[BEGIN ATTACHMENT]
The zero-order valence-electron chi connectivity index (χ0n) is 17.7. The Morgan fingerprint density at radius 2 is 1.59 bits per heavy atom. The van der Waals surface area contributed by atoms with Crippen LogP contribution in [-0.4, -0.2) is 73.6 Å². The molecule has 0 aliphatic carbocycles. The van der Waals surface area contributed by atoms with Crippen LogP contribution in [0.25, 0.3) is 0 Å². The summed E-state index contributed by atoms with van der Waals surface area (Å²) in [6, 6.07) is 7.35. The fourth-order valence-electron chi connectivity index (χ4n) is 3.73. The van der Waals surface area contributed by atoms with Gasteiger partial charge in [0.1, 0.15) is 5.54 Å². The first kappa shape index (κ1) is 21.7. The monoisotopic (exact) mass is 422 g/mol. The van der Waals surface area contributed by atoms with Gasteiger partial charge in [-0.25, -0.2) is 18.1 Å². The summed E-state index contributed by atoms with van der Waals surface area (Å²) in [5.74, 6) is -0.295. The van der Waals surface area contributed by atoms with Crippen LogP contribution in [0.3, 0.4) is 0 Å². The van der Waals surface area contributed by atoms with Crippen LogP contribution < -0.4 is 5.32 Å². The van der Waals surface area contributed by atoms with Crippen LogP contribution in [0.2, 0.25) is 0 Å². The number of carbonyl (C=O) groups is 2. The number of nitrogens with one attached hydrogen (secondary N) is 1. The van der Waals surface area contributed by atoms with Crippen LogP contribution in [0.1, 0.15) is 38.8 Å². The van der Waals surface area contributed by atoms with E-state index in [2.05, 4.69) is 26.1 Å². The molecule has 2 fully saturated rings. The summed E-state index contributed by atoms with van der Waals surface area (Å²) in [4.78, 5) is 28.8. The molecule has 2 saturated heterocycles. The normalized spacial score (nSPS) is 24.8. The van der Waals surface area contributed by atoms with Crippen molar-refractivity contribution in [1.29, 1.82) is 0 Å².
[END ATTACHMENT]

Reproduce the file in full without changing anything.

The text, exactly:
The zero-order valence-electron chi connectivity index (χ0n) is 17.7. The Morgan fingerprint density at radius 2 is 1.59 bits per heavy atom. The van der Waals surface area contributed by atoms with Crippen LogP contribution in [-0.4, -0.2) is 73.6 Å². The molecule has 0 aliphatic carbocycles. The van der Waals surface area contributed by atoms with Crippen LogP contribution in [0.25, 0.3) is 0 Å². The summed E-state index contributed by atoms with van der Waals surface area (Å²) in [6, 6.07) is 7.35. The fourth-order valence-electron chi connectivity index (χ4n) is 3.73. The van der Waals surface area contributed by atoms with Gasteiger partial charge in [0.1, 0.15) is 5.54 Å². The first kappa shape index (κ1) is 21.7. The monoisotopic (exact) mass is 422 g/mol. The van der Waals surface area contributed by atoms with Gasteiger partial charge in [-0.25, -0.2) is 18.1 Å². The summed E-state index contributed by atoms with van der Waals surface area (Å²) in [5.74, 6) is -0.295. The van der Waals surface area contributed by atoms with Crippen LogP contribution in [0.3, 0.4) is 0 Å². The van der Waals surface area contributed by atoms with Crippen LogP contribution < -0.4 is 5.32 Å². The van der Waals surface area contributed by atoms with Crippen LogP contribution in [0.2, 0.25) is 0 Å². The number of carbonyl (C=O) groups is 2. The number of nitrogens with one attached hydrogen (secondary N) is 1. The van der Waals surface area contributed by atoms with Crippen LogP contribution in [0.1, 0.15) is 38.8 Å². The van der Waals surface area contributed by atoms with E-state index in [2.05, 4.69) is 26.1 Å². The molecule has 2 fully saturated rings. The summed E-state index contributed by atoms with van der Waals surface area (Å²) in [4.78, 5) is 28.8. The molecule has 2 saturated heterocycles. The normalized spacial score (nSPS) is 24.8. The van der Waals surface area contributed by atoms with Crippen molar-refractivity contribution in [1.29, 1.82) is 0 Å².